The Constitution As Secular Religion


Our Church teaches us that each person has a religious sense — a deep-seated need to make sense of the world, our place in it, and to find happiness by transcending ourselves.  Religion meets this need by teaching us the an Almighty Father created us, loved us so much that He sent His only begotten Son to redeem us when we were lost, and calls us to happy with Him forever in Heaven.

What about people who reject this teaching, whether consciously or not?  Do they just stumble around asking questions (or evading questions)?  What do they do?

My observation is that people find a substitute for God and try to fill their lives with it.  I noticed an interesting example of this phenomenon today.  Jack Balkin is a leading constitutional scholar.  Balkin just published a new work on constitutional law to rave reviews.  The book is titled Constitutional Redemption: Political Faith In An Unjust World.  The blog Concurring Opinions quotes Balkin’s last paragraph:

Faith in the Constitution is really faith in a succession of human beings working through a framework for politics, adding to it as they go, remembering (and misremembering) what previous generations did, and attempting to persuade each other about how to make it work.  To believe in this project is to believe in progress despite human imperfection, and in what Abraham Lincoln called the better angels of our nature.  If we want to believe in the Constitution, we must believe that, flawed as we are, we can create a better world than the one we inherited.  If we want to have faith in the Constitution, we must have faith in ourselves.

I do not know Balkin’s perspective on religion.  The last sentence suggests to me a deification of the Constitution.  Do we want to have “faith in the Constitution?”  Can the Constitution forgive the littlest of my sins?  Can it provide a soul to my children?  Can it answer the deepest longings of my heart?  Can it fill the hole in my soul that longs for God?  No, it cannot.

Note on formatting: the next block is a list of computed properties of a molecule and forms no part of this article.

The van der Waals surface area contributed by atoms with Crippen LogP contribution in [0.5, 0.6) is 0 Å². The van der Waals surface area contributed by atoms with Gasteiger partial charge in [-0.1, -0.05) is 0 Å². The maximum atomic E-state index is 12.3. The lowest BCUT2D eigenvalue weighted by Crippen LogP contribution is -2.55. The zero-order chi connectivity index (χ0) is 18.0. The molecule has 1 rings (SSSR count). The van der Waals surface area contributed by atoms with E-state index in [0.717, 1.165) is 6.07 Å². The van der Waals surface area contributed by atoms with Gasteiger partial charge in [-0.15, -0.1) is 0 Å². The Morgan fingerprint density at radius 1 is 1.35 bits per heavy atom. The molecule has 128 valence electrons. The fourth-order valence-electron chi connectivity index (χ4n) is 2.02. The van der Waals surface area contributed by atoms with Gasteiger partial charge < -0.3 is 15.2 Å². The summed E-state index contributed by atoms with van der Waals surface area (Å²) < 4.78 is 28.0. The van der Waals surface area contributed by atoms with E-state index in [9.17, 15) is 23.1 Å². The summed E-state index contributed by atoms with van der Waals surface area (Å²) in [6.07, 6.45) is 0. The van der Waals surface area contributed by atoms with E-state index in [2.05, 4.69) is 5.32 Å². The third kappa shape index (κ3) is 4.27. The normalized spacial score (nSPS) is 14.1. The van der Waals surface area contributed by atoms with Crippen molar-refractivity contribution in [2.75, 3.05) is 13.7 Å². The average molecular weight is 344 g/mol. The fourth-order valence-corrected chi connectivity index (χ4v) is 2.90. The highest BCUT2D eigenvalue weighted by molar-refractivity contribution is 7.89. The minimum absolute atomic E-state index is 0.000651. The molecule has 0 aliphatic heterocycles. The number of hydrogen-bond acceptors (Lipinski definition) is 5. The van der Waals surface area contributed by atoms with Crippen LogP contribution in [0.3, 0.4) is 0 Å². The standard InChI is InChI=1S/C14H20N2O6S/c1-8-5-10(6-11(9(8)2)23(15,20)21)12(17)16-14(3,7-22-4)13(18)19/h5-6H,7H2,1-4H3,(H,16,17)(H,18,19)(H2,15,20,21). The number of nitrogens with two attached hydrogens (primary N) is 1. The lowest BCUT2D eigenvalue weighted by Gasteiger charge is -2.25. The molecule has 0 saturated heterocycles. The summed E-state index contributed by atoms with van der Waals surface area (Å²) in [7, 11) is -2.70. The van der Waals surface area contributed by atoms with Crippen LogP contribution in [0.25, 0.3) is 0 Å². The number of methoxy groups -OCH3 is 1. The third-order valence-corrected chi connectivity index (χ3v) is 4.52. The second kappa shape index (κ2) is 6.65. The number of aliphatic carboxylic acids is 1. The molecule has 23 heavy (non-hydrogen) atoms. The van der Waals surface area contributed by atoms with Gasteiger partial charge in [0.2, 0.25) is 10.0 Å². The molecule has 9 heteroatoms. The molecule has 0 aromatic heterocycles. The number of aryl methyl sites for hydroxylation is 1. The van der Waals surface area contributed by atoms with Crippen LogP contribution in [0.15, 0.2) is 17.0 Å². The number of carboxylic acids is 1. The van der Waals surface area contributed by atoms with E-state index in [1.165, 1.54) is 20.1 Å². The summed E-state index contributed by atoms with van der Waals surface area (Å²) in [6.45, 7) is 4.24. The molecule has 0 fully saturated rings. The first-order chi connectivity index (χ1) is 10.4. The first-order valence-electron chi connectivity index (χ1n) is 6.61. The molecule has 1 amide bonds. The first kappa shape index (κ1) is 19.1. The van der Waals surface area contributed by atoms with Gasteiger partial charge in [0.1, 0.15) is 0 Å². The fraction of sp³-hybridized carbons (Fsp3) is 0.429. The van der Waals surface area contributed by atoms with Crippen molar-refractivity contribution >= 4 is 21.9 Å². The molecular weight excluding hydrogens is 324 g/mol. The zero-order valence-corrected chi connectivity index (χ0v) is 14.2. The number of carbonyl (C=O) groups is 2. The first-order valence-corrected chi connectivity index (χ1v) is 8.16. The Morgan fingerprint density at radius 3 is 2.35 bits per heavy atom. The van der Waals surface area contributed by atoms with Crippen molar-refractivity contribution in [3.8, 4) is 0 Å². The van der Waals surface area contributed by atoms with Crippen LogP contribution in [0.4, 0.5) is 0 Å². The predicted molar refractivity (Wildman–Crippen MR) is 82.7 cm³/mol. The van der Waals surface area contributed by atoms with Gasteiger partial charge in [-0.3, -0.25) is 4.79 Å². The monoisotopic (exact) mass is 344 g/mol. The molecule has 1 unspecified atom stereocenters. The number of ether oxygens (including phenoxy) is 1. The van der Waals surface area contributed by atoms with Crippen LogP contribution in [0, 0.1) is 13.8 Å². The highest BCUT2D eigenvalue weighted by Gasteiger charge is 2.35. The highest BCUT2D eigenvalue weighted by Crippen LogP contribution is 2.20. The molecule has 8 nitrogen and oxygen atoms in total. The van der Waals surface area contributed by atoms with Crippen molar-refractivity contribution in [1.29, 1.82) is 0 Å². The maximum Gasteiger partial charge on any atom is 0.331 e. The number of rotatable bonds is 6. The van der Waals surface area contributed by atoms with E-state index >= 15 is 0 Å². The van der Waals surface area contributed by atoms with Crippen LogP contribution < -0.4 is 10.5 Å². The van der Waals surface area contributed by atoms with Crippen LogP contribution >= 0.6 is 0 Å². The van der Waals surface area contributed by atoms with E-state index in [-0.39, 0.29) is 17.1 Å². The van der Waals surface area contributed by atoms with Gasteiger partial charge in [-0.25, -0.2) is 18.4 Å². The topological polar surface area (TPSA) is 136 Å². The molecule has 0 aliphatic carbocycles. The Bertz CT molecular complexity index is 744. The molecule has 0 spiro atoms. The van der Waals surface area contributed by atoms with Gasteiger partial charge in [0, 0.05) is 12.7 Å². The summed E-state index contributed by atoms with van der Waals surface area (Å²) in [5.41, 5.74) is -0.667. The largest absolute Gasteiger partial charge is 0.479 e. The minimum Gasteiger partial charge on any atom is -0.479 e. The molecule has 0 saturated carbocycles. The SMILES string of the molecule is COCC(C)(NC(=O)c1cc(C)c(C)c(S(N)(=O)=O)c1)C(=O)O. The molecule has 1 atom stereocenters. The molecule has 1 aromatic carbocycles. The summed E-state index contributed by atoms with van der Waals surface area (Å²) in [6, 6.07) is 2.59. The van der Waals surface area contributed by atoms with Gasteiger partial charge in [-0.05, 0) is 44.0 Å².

Balkin realizes this.  He does not advocate faith in the Constitution.  He advocates “faith in ourselves.”  What an odd concept! Faith in who — when any newspaper, television show, and blog will bring you more news than you could ever want of people demonstrating that they are not the answer to that deepest longing.  Faith in what? A system of government? No.  If I could fulfill the longing of which I speak through faith in myself, then I wouldn’t have the longing, there would be no hole — nothing to draw me and us out of ourselves.

I do not know Jack Balkin.  He could be a very religious person for all I know.  But I do know that as important as the Constitution is, it is not God.  Everything that is not God is imperfect.  Nothing that is not God can fulfill us. Nothing, not even the Constitution.  Secular answers to man’s deepest questions will always come up short.

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